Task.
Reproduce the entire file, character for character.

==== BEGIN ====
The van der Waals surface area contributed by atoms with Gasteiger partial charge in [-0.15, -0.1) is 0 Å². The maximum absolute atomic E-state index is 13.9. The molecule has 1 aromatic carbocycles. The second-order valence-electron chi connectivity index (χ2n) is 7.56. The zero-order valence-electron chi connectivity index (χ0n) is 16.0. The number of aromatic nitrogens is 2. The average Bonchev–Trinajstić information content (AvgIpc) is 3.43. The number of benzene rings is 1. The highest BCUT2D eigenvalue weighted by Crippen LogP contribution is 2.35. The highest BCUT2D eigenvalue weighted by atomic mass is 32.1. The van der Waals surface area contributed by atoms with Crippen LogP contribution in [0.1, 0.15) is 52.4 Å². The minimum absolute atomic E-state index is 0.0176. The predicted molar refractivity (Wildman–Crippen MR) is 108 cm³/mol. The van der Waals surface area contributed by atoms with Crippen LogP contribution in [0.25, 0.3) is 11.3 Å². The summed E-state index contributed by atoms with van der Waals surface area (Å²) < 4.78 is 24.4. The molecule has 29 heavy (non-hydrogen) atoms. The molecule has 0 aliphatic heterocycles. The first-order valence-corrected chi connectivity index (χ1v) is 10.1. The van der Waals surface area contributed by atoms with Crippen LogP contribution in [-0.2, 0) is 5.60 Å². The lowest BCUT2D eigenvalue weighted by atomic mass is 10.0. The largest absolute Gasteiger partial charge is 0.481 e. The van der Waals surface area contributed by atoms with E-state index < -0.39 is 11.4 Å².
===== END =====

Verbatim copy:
The van der Waals surface area contributed by atoms with Gasteiger partial charge in [-0.15, -0.1) is 0 Å². The maximum absolute atomic E-state index is 13.9. The molecule has 1 aromatic carbocycles. The second-order valence-electron chi connectivity index (χ2n) is 7.56. The zero-order valence-electron chi connectivity index (χ0n) is 16.0. The number of aromatic nitrogens is 2. The average Bonchev–Trinajstić information content (AvgIpc) is 3.43. The number of benzene rings is 1. The highest BCUT2D eigenvalue weighted by Crippen LogP contribution is 2.35. The highest BCUT2D eigenvalue weighted by atomic mass is 32.1. The van der Waals surface area contributed by atoms with Crippen LogP contribution in [0.1, 0.15) is 52.4 Å². The minimum absolute atomic E-state index is 0.0176. The predicted molar refractivity (Wildman–Crippen MR) is 108 cm³/mol. The van der Waals surface area contributed by atoms with Crippen LogP contribution in [0.25, 0.3) is 11.3 Å². The summed E-state index contributed by atoms with van der Waals surface area (Å²) < 4.78 is 24.4. The molecule has 29 heavy (non-hydrogen) atoms. The molecule has 0 aliphatic heterocycles. The first-order valence-corrected chi connectivity index (χ1v) is 10.1. The van der Waals surface area contributed by atoms with Crippen LogP contribution in [-0.2, 0) is 5.60 Å². The lowest BCUT2D eigenvalue weighted by atomic mass is 10.0. The largest absolute Gasteiger partial charge is 0.481 e. The van der Waals surface area contributed by atoms with E-state index < -0.39 is 11.4 Å².